Harley-Davidson has quite a few things that investors look for in a market-beating stock. It has over a century of manufacturing experience, which is knowledge not easily gained or copied. It also has an incredible brand image, loyal following, and a strong dealership network that, in my opinion, gives the company a competitive advantage for now. Sadly, with all of that said, its current demographic is aging, andit has thus far struggled to attract a younger consumer. If you own Harley-Davidson largely because of its dividend, here are two better dividend stocks to consider.
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Cats have nine lives
Over the past quarter, I've slowly begun to change my tune on Caterpillar, but only in certain circumstances. This is one such circumstance. While I wouldn't recommend purchasing the company hoping there's a quick cyclical rebound and easy money over the next year, because that's highly unlikely, management has made it clear its dividend is a high priority.
A glimpse at a Caterpillar product floor. Image source: Caterpillar.
"I am pleased to announce we are maintaining Caterpillar's quarterly dividend. Our balance sheet is strong, allowing us to reward stockholders through the cycles. Paying a dividend in times of business and economic uncertainty and throughout business cycles is a priority for use of our cash,"said Caterpillar Chairman and CEO Doug Oberhelman in a press release.
In addition to Caterpillar's dividend yield being nearly twice that of Harley-Davidson's -- 3.96% compared to 2.07%, as of this writing -- it also has a more certain long-term future. As an investor, it seems more concerning that Harley-Davidson is struggling to bring in younger consumers to the brand to build its future bloodline. Caterpillar, on the other hand, despite having a very tough couple of years, will eventually see its cyclical business rebound.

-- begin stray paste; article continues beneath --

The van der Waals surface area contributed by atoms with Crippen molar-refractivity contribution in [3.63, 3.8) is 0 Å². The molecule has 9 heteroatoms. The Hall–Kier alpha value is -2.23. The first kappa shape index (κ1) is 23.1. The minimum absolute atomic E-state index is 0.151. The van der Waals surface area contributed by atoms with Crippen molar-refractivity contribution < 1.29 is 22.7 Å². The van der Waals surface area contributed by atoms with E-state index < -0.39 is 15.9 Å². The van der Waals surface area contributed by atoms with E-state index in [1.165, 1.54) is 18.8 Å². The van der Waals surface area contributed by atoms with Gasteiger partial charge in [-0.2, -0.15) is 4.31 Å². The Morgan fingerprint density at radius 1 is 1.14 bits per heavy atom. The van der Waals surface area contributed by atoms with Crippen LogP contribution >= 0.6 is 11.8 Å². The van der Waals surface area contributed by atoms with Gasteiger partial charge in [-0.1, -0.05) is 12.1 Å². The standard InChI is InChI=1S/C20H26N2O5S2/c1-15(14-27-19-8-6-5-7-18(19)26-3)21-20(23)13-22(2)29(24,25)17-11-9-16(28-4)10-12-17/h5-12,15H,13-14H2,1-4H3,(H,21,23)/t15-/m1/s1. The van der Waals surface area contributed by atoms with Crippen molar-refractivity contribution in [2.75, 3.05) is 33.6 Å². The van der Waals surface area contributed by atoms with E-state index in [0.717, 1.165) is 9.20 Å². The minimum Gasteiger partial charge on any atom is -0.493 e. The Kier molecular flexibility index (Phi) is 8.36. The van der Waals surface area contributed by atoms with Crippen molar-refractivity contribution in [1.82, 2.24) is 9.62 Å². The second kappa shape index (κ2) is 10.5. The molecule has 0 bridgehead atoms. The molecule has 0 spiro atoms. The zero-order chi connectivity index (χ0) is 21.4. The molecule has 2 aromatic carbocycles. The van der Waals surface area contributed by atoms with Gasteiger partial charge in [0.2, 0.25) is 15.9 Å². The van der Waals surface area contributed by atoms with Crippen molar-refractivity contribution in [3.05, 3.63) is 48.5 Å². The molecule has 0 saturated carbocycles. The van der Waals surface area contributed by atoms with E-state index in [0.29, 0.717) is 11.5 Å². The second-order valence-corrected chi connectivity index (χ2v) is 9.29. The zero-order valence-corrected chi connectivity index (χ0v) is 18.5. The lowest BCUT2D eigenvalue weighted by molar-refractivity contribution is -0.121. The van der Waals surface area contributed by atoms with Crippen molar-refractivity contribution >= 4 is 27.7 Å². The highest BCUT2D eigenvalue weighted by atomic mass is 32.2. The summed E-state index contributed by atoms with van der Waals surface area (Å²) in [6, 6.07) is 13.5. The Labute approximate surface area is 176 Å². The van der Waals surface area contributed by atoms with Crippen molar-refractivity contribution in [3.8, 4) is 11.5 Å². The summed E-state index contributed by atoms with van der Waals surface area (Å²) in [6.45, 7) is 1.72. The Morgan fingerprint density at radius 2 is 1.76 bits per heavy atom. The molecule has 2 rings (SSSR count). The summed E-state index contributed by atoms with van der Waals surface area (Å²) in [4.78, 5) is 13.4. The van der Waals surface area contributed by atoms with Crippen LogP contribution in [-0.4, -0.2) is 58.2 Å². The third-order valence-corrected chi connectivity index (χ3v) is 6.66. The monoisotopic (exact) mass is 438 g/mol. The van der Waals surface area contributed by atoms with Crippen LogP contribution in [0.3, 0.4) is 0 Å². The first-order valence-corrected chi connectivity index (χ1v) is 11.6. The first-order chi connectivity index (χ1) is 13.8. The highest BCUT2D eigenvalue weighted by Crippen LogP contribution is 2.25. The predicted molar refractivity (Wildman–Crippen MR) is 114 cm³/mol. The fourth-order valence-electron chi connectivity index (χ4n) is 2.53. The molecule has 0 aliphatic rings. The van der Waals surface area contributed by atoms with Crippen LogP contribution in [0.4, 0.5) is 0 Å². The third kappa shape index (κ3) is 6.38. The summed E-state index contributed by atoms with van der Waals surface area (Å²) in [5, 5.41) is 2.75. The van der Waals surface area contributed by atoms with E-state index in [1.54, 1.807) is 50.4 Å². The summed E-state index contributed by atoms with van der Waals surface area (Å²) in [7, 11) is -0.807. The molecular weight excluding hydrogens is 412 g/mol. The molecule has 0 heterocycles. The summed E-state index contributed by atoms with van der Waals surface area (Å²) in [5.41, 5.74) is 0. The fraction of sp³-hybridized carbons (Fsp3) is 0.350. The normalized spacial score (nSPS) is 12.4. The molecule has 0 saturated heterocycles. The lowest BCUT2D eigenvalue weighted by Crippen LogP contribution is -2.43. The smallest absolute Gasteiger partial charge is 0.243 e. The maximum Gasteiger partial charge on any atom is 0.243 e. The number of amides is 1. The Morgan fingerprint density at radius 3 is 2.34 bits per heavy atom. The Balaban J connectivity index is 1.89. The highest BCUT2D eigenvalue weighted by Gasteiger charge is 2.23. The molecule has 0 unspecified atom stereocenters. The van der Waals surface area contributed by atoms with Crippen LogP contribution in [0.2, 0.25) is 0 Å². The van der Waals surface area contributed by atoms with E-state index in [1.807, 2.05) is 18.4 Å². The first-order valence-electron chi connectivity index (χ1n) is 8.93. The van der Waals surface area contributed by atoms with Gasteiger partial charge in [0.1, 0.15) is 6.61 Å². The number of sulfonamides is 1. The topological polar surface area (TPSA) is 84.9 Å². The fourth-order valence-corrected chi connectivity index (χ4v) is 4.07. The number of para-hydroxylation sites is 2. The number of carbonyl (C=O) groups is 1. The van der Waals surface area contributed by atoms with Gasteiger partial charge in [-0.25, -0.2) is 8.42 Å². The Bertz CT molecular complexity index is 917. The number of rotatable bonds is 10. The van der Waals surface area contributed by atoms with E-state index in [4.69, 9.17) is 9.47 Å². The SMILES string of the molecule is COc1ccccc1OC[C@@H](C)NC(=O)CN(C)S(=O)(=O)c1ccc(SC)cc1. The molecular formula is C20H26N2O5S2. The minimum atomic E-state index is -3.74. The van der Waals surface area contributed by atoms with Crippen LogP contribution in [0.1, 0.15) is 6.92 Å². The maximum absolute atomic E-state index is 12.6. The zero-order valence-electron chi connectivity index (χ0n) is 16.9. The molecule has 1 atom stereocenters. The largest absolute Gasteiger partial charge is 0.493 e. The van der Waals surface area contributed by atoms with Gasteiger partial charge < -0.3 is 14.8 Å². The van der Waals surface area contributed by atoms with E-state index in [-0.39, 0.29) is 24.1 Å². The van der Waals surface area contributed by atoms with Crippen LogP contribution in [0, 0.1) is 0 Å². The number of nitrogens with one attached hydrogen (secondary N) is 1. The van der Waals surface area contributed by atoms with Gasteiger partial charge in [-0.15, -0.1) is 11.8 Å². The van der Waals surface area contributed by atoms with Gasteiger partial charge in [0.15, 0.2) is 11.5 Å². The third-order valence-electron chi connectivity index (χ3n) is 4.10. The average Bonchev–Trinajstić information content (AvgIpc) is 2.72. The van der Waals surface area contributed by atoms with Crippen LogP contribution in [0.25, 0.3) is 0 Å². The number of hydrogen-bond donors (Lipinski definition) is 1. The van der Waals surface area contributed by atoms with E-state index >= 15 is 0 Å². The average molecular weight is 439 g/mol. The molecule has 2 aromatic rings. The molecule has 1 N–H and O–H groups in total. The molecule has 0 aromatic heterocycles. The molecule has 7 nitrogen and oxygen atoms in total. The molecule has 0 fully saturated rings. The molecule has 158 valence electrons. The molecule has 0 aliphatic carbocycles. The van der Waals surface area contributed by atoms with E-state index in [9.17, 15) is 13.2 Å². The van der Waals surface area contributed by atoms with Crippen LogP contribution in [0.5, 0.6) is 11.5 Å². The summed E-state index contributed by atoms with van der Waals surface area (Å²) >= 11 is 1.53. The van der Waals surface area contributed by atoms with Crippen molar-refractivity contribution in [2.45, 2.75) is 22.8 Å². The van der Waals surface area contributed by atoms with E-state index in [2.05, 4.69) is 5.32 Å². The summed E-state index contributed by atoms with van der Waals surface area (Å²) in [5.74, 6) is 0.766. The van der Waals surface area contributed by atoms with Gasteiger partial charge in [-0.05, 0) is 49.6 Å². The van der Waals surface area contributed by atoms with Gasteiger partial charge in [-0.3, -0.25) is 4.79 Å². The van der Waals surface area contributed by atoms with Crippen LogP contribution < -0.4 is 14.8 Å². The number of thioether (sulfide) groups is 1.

In the meantime, Caterpillar has been diligent in restructuring and cost-cutting, which will certainly mean better days once the business turns around. Caterpillar plans on cutting between 4,000 and 5,000 salaried and management positions by the end of this year, as well as closing or consolidating 20 production facilities. While the latter of those two developments has sent restructuring costs higher, the moves are expected to reduce annual operating costs by as much as $1.5 billion when fully implemented, with about half of that total expected in 2016.
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In the end, Caterpillar's consumers are mainly businesses of all sizes, almost guaranteed to come back over the long term instead of aging out of a sales cycle like Harley-Davidson's baby boomer demographic. And it offers a better dividend yield to boot. Lastly, for those concerned that Caterpillar's dividend is in jeopardy, it isn't. Despite a rough few years, the company's cash and short-term investments have remained very strong.
Chart by author. Information source: Caterpillar's annual earnings press releases.
Not your dad's Ford